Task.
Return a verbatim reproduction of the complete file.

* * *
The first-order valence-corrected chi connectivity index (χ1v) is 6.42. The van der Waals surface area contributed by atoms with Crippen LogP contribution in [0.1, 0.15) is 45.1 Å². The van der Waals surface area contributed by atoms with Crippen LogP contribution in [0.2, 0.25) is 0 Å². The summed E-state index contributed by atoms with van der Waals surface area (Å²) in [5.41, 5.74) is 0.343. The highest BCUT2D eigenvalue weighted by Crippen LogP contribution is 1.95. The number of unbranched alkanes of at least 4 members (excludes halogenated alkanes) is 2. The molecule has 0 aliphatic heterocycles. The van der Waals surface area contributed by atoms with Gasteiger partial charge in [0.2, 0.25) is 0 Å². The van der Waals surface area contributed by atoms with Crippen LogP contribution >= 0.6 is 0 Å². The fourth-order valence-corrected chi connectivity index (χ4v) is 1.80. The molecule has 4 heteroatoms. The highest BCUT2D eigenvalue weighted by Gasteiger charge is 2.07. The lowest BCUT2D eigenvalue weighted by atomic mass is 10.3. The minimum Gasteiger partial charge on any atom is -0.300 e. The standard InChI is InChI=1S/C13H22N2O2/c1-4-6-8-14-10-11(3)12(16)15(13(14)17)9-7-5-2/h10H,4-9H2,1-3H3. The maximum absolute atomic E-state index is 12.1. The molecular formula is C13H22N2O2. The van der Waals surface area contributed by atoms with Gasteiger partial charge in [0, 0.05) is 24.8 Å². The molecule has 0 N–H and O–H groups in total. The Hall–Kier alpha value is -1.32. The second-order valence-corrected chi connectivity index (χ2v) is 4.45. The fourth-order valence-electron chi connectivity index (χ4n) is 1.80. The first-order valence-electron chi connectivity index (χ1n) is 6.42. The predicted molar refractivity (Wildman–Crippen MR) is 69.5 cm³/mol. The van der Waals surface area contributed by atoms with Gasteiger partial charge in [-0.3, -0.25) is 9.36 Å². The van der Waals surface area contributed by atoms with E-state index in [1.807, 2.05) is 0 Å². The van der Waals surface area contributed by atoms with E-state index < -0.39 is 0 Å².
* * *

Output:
The first-order valence-corrected chi connectivity index (χ1v) is 6.42. The van der Waals surface area contributed by atoms with Crippen LogP contribution in [0.1, 0.15) is 45.1 Å². The van der Waals surface area contributed by atoms with Crippen LogP contribution in [0.2, 0.25) is 0 Å². The summed E-state index contributed by atoms with van der Waals surface area (Å²) in [5.41, 5.74) is 0.343. The highest BCUT2D eigenvalue weighted by Crippen LogP contribution is 1.95. The number of unbranched alkanes of at least 4 members (excludes halogenated alkanes) is 2. The molecule has 0 aliphatic heterocycles. The van der Waals surface area contributed by atoms with Gasteiger partial charge in [0.2, 0.25) is 0 Å². The van der Waals surface area contributed by atoms with Crippen LogP contribution >= 0.6 is 0 Å². The fourth-order valence-corrected chi connectivity index (χ4v) is 1.80. The molecule has 4 heteroatoms. The highest BCUT2D eigenvalue weighted by Gasteiger charge is 2.07. The lowest BCUT2D eigenvalue weighted by atomic mass is 10.3. The minimum Gasteiger partial charge on any atom is -0.300 e. The standard InChI is InChI=1S/C13H22N2O2/c1-4-6-8-14-10-11(3)12(16)15(13(14)17)9-7-5-2/h10H,4-9H2,1-3H3. The maximum absolute atomic E-state index is 12.1. The molecular formula is C13H22N2O2. The van der Waals surface area contributed by atoms with Gasteiger partial charge in [0, 0.05) is 24.8 Å². The molecule has 0 N–H and O–H groups in total. The Hall–Kier alpha value is -1.32. The second-order valence-corrected chi connectivity index (χ2v) is 4.45. The fourth-order valence-electron chi connectivity index (χ4n) is 1.80. The first-order valence-electron chi connectivity index (χ1n) is 6.42. The predicted molar refractivity (Wildman–Crippen MR) is 69.5 cm³/mol. The van der Waals surface area contributed by atoms with Gasteiger partial charge in [-0.3, -0.25) is 9.36 Å². The van der Waals surface area contributed by atoms with E-state index in [1.807, 2.05) is 0 Å². The van der Waals surface area contributed by atoms with E-state index < -0.39 is 0 Å².